Article by Claudio Rosano

13th October 2017

 

It was a match that had all Syrian football fans in a state of football euphoria. Almost two hours before kick off, the front of Stadium Australia was already filled with Syrian fans that had come to support their team in what was arguably the most important World Cup Qualifying match in the history of their national team.

Syria’s underdog story began on 15th November 2016 when they fought out an impressive 0-0 draw against Iran. Since then the squad had come up with impressive wins against Uzbekistan and Malaysia as well as important draws against South Korea and Oman. Their Cinderella story culminated in a last gasp equalizer by Omar Al Soma to make the score 2-2 against Iran, booking Syria’s spot in a World Cup Qualifier play-off match against Australia.

The Syrian squad had faced their hardships along the way, having been forced to play all their home matches in Malaysia along with a reduced budget that had mostly been spent on maintaining security.

Yet none of that seemed to matter outside the front of Football Stadium Australia. Syrian fans from all over the globe joined together to dance ‘dabke’ style, singing along to Syrian folk music to celebrate the fact that their football squad could be on the cusp of playing in its first FIFA World Cup. The eternal love that Syrians have for football was shown by the different generations of Syrian migrants that had turned out to support their home country.

Young fans at the game between Syria and the Socceroos

What was even more touching was the very young Syrian Australians who had come to watch the squad play. A group of girls and boys under the age of 10, enjoying a public celebration of their culture, were covered in a mix of Syrian supporter gear and the green and gold colors of the Socceroos.

Hussein Omay, a 16-year-old Syrian fan, described the importance of the occasion.

“ The result against Iran last week was amazing and you can see how much it means to us to be this close to going to a World Cup. To be honest it’s a dream we are all experiencing,” said Omay.

The Syrians were confident going into the match with the return of their star striker Omar Al Soma and their captain Firas Al-Khatib, both returning to the national team for the first time in five years. The arrival of these players back into the squad had provided a firm statement that Syrians were unified in support of their team.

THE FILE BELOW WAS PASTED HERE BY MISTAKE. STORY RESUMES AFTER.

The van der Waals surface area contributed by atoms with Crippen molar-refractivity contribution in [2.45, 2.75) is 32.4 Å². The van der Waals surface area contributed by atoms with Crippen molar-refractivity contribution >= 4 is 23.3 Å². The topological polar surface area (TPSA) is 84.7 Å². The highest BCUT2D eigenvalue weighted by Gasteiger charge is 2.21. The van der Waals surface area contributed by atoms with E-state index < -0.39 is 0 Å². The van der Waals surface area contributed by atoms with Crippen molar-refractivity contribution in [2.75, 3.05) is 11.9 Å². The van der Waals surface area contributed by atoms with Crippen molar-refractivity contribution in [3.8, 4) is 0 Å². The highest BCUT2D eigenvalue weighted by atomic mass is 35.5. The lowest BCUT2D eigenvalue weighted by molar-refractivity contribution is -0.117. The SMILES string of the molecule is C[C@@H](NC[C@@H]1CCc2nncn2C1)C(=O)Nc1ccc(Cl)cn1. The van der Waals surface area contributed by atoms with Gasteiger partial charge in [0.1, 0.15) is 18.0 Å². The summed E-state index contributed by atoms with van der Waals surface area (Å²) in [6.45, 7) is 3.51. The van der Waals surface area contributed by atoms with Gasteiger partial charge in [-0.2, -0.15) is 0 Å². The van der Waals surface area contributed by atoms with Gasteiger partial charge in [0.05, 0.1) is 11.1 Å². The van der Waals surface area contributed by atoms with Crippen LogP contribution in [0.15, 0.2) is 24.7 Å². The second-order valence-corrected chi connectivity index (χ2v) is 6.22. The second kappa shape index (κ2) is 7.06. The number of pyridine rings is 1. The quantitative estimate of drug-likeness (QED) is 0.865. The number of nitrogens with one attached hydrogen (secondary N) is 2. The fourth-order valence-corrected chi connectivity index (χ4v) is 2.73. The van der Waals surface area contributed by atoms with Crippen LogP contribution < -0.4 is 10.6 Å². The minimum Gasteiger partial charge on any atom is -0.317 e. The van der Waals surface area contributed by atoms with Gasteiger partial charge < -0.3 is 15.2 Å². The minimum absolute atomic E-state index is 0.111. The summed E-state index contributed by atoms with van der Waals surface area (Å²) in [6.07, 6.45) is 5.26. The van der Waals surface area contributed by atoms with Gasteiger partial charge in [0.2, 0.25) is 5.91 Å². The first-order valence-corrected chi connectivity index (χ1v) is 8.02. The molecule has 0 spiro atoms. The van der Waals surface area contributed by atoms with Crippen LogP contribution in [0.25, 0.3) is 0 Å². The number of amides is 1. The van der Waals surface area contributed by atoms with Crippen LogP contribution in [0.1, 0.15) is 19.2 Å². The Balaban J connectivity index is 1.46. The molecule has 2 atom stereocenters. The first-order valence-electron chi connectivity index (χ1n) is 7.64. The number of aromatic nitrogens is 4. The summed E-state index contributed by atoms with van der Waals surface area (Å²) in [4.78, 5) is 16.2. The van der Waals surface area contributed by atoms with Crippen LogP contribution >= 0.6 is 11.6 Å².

Suhail Sawa, a 23-year-old Syrian on a UN humanitarian visa in Australia, is a passionate football fan. He described the game as one of the most beautiful stories of world football.

“I’m very proud of my team. We have war in my country and it is still going. The best thing that has happened to Syria in the last 6 years has been the Syrian national team. No matter who you are, whether you support different policies, we are all behind our national team. We have always had this unity and love for the national team.”

When asked about his prediction for the game Sawa had high hopes for his team.

“It will be amazing if we qualify. I think that we are strong enough to win and that Omar Al Soma will score 2 goals”.

Only 6 minutes into the match Suhail’s prediction was looking like it was going to come true after Omar Al Soma broke away from Australia’s defence to fire in a powerful strike past Australia’s goal keeper Matt Ryan. For the next nine minutes the Syrian fans behind the opposite goal celebrated, basking in the possibility that they could finally be going to a World Cup.

But then, Tim Cahill, Australia’s own version of Omar Al Soma, stepped up for the Socceroo’s to equalize with a precision header to the back post after having been gifted the ball from a perfectly weighted cross by Matt Leckie. After this, the game hit a stalemate and it would take until extra time for either team to make a breakthrough. The deadlock was finally broken by no other than Tim Cahill again, who rose to meet Robbie Kruse’s high cross to nod the ball with his head into the back of the net to make the score 2-1.

Syrian hearts were further broken when Omar Al Soma stepped up to take the last free kick of the game. The Syrian striker fired his shot past the wall and Australia’s goalkeeper Matt Ryan only to be stopped by the far post.

As the final whistle blew, Syrian players fell to the ground at the painful thought of their World Cup dream being over. Omar Al Soma who had proved to be the difference for Syria so many times before, left the pitch in tears, receiving a standing ovation from both sets of fans.

For the Syrian fans all that was left was to support their players that had truly given everything to make their World Cup dreams possible.

Syria’s Manager Ayman Hakeem only had praise for his players commenting,
“ I am so proud of my players and what they have achieved so far. We had a lot of injuries and I thought we performed well here in Australia against the Socceroos. I just want to thank the Syrian people and the fans tonight for all the support they gave us.”

Syrian fans, 10 October 2017, Sydney

Syrian fans can only be thankful and proud of what their team had achieved throughout this year’s qualification. It would seem that the joy their story has provided has transcended way beyond the football pitch. Regardless of whether they will appear at a World Cup anytime soon, the future of the national team looks promising.

Syrian Australian fans outside the stadium, 10 October 2017

 

 

 

 

 

 

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